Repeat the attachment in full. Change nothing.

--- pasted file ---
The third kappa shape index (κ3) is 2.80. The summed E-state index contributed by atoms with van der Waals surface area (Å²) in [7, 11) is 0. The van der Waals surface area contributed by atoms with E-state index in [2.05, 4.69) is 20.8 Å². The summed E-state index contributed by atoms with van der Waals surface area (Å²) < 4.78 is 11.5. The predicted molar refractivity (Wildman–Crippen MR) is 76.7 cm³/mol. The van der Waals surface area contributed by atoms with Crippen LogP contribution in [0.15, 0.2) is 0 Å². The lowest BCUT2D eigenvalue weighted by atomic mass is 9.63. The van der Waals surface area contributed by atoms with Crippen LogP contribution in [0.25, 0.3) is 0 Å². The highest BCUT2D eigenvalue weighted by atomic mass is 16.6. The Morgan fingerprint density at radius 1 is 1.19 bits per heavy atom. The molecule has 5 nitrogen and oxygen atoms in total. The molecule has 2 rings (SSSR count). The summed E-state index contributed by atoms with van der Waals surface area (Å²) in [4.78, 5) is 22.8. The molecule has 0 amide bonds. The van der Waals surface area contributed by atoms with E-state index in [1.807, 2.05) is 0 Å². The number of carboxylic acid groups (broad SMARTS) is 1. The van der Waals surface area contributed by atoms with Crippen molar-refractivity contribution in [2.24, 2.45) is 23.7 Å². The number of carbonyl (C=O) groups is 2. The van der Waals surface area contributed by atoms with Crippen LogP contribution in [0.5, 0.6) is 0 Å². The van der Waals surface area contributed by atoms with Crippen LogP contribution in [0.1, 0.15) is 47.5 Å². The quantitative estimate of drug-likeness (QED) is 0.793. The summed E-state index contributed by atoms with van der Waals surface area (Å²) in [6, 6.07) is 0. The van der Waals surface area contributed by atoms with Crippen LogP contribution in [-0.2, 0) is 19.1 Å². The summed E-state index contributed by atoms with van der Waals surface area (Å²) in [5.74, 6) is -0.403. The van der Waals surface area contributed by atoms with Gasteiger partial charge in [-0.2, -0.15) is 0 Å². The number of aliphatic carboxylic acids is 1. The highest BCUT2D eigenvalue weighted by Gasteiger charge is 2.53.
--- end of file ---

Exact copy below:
The third kappa shape index (κ3) is 2.80. The summed E-state index contributed by atoms with van der Waals surface area (Å²) in [7, 11) is 0. The van der Waals surface area contributed by atoms with E-state index in [2.05, 4.69) is 20.8 Å². The summed E-state index contributed by atoms with van der Waals surface area (Å²) < 4.78 is 11.5. The predicted molar refractivity (Wildman–Crippen MR) is 76.7 cm³/mol. The van der Waals surface area contributed by atoms with Crippen LogP contribution in [0.15, 0.2) is 0 Å². The lowest BCUT2D eigenvalue weighted by atomic mass is 9.63. The van der Waals surface area contributed by atoms with Crippen LogP contribution in [0.25, 0.3) is 0 Å². The highest BCUT2D eigenvalue weighted by atomic mass is 16.6. The Morgan fingerprint density at radius 1 is 1.19 bits per heavy atom. The molecule has 5 nitrogen and oxygen atoms in total. The molecule has 2 rings (SSSR count). The summed E-state index contributed by atoms with van der Waals surface area (Å²) in [4.78, 5) is 22.8. The molecule has 0 amide bonds. The van der Waals surface area contributed by atoms with E-state index in [1.807, 2.05) is 0 Å². The number of carboxylic acid groups (broad SMARTS) is 1. The van der Waals surface area contributed by atoms with Crippen molar-refractivity contribution in [2.24, 2.45) is 23.7 Å². The number of carbonyl (C=O) groups is 2. The van der Waals surface area contributed by atoms with Crippen LogP contribution in [0.5, 0.6) is 0 Å². The van der Waals surface area contributed by atoms with Crippen LogP contribution in [0.1, 0.15) is 47.5 Å². The quantitative estimate of drug-likeness (QED) is 0.793. The summed E-state index contributed by atoms with van der Waals surface area (Å²) in [6, 6.07) is 0. The van der Waals surface area contributed by atoms with Crippen LogP contribution in [-0.2, 0) is 19.1 Å². The summed E-state index contributed by atoms with van der Waals surface area (Å²) in [5.74, 6) is -0.403. The van der Waals surface area contributed by atoms with Gasteiger partial charge in [-0.2, -0.15) is 0 Å². The number of aliphatic carboxylic acids is 1. The highest BCUT2D eigenvalue weighted by Gasteiger charge is 2.53.